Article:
Published on March 10, 2014
Restraint of saw and shears on crape myrtles By Tim Wolfe
Legend has it that when Michelangelo was asked how he was able to create such a magnificent statue of David out of a scrap piece of marble he replied, “all I did was remove everything that was not David”. It is my sentiment and a few others that whacking these beautiful trees year after year is not creating Davids but rather symbols of horticultural ignorance that depress me each February and March. Like sculpting, pruning is an art and must be studied and practiced.
I am not going to get scientific on you by talking about terminal or latent buds or auxins or any of that, but I hope to plant a seed that could change your mind about aggressively pruning your crape myrtles. I can’t possibly teach you how to prune in this short presentation, just like you could probably not show me how you do what you do, but hopefully I can give you a new perspective and if it saves one tree from the buzzsaw then my time has been well spent.
If you are considering hard pruning your crape myrtles, please pause for a moment and ask yourself “Why?” If your answers are anything like: • Because everyone else does • I see the professional landscape crews doing it all the time at properties I like • I’ve always done it then I invite you put down the loppers and chainsaws and pull up a seat for a moment. All I ask is for you to forget what someone on google, your neighbor, or your landscape guy tells you and let me show you what goes through my head before I pick up any one of the many cutting instruments in my arsenal.
Here is one in my garden in Decatur. This happens to be a pretty mature Natchez variety that is growing close to my dwelling and could use a little pruning. One of the first things I observe it that the previous owner selected a good location for the tree, plenty of open space for it to stretch out and it provides some extra shade on hot summer afternoons. Wow! With the size of these trunks we are definitely going to need a chainsaw. Right? Not so fast. We will need a chainsaw but not for what you think.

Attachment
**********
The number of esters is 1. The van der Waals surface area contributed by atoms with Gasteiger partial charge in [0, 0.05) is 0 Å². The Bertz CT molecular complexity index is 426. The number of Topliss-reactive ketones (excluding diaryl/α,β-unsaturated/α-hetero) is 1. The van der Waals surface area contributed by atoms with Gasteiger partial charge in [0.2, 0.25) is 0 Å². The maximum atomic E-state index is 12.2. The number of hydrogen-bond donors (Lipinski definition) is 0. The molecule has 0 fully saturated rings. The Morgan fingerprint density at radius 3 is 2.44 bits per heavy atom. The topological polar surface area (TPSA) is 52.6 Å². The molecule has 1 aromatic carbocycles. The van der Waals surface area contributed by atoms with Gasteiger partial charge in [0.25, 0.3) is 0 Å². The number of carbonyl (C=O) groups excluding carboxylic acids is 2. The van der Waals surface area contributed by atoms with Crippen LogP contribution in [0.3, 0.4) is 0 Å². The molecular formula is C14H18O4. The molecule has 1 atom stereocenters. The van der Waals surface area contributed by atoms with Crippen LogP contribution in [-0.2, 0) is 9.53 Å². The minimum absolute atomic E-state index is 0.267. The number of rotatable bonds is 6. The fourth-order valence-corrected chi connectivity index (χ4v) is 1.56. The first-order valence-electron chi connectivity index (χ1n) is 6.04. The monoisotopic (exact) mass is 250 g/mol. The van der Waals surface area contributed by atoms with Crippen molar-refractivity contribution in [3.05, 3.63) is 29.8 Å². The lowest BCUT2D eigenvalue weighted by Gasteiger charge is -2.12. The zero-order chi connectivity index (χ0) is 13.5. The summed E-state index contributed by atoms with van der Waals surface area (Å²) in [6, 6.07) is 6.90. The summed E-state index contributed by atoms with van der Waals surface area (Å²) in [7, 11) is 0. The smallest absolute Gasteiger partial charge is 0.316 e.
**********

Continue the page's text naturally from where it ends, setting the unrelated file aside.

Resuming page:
So let’s get started. The color and texture of the trunks of crape myrtles are stunning and this one is no exception. They are like giant cinnamon sticks outside my windows. That being the case, I am going to want to preserve as many trunks as possible. The chainsaw will only be used in this case to complete some unfinished business from a few months ago when I re- roofed my house and had to prune a few major trunks in a hurry one morning so the roofers could do their work. I pruned them leaving excess trunk and limbs so I could come back and correct the removal cuts at a later date when I had more time. This photos illustrates how I repaired those quick cuts.
Now that we got those out of the way lets appraise what we need to do next. Lets see here, these two limbs are crossing and rubbing on each other so we should remove one or the other to open things up and give it better form. Right? Well, that’s what a book or some article online might tell you, but I’m the Sheriff of my garden (and a few others) and this beautiful tree is in my jurisdiction, so let’s think about it for a minute. If I had a time machine I might consider going back and removing the limbs so they would not intersect as they grew, but since I don’t and these limbs are pretty mature and quite gorgeous, why would I do that? They are not doing any immediate damage to each other so there is no reason to remove either one. Plus it makes for a nice conversation piece.
Moving right along: I see a few smaller limbs that turn inward and crowd the scene. Thinning will help the tree have better form and allow a little more indirect light enter the side garden below. I approve this kind of discriminatory pruning as it has purpose, unlike topping.
So lets do that now. When I prune, I like to start along the lower outside first since this makes it easier to prune overall. If you start higher up and in the center there may be branches that will need to be removed that will be in the way lower down. Continue up the tree and remove any branches that point inward. If there are two branches that do the same job (ie. growing parallel to each other from the same or a different limbs), pick a favorite, and remove the other one but use good judgment like I did earlier with the larger branches.
Continue up until you have de- cluttered the canopy at a height you are comfortable working. I n my case here I used hand pruners, a pole saw and pole loppers. I’m not really into climbing trees, but I did have to climb into this one to rescue my loppers from a limb that pinched them and wouldn't let go. This job took me about an hour and yielded a small amount of debris that I will use in my firepit tonight and perhaps roast a hotdog.
Did I do a perfect textbook job? No. And do I care? No. I don’t have to impress anybody (and you don’t either) but I didn’t butcher my tree, so I can sleep good tonight. I could have left my tree alone and it would have been considered fine in my book. However, the thought sawing the limbs 3-10’ from the ground makes me not want to get out of bed for a week. So if I can help just one person think twice before breaking out the chainsaw or hiring someone else to be the trigger man for them, then like I said earlier I feel like this was worth it.
I’ll post some photos later this summer when it’s in bloom. In the meantime, if you are confused and not sure what to do then the best thing to do is nothing , because once you have removed too much of David, he is no longer David. Feel free to contact me with questions at (404) 569-4455 or email@example.com And find me at www.timwolfedesign.com
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